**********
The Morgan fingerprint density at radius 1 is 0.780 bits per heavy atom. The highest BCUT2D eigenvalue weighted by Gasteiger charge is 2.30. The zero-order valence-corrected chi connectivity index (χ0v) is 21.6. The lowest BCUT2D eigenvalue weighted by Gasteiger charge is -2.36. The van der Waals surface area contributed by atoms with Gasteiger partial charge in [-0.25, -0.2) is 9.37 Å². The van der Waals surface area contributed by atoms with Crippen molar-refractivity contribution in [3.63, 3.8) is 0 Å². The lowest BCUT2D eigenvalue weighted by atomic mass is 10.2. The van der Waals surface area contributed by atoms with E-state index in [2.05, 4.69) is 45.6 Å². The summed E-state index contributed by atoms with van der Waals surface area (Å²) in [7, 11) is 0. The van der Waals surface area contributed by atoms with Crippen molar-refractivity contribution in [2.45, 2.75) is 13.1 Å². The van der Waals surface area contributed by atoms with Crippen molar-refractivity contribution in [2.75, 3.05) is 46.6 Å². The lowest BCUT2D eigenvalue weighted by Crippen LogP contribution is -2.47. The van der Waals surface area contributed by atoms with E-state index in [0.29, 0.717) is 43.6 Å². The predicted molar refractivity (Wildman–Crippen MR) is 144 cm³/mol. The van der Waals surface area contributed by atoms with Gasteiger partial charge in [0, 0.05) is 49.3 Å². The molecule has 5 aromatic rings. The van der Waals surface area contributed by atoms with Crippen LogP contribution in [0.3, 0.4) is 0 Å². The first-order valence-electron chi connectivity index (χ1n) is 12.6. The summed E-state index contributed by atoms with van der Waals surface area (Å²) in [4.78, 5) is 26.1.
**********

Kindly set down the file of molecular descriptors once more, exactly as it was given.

The Morgan fingerprint density at radius 1 is 0.780 bits per heavy atom. The highest BCUT2D eigenvalue weighted by Gasteiger charge is 2.30. The zero-order valence-corrected chi connectivity index (χ0v) is 21.6. The lowest BCUT2D eigenvalue weighted by Gasteiger charge is -2.36. The van der Waals surface area contributed by atoms with Gasteiger partial charge in [-0.25, -0.2) is 9.37 Å². The van der Waals surface area contributed by atoms with Crippen molar-refractivity contribution in [3.63, 3.8) is 0 Å². The lowest BCUT2D eigenvalue weighted by atomic mass is 10.2. The van der Waals surface area contributed by atoms with E-state index in [2.05, 4.69) is 45.6 Å². The summed E-state index contributed by atoms with van der Waals surface area (Å²) in [7, 11) is 0. The van der Waals surface area contributed by atoms with Crippen molar-refractivity contribution in [2.45, 2.75) is 13.1 Å². The van der Waals surface area contributed by atoms with Crippen molar-refractivity contribution in [2.75, 3.05) is 46.6 Å². The lowest BCUT2D eigenvalue weighted by Crippen LogP contribution is -2.47. The van der Waals surface area contributed by atoms with E-state index in [0.29, 0.717) is 43.6 Å². The predicted molar refractivity (Wildman–Crippen MR) is 144 cm³/mol. The van der Waals surface area contributed by atoms with Gasteiger partial charge in [0, 0.05) is 49.3 Å². The molecule has 5 aromatic rings. The van der Waals surface area contributed by atoms with Crippen LogP contribution in [0.3, 0.4) is 0 Å². The first-order valence-electron chi connectivity index (χ1n) is 12.6. The summed E-state index contributed by atoms with van der Waals surface area (Å²) in [4.78, 5) is 26.1.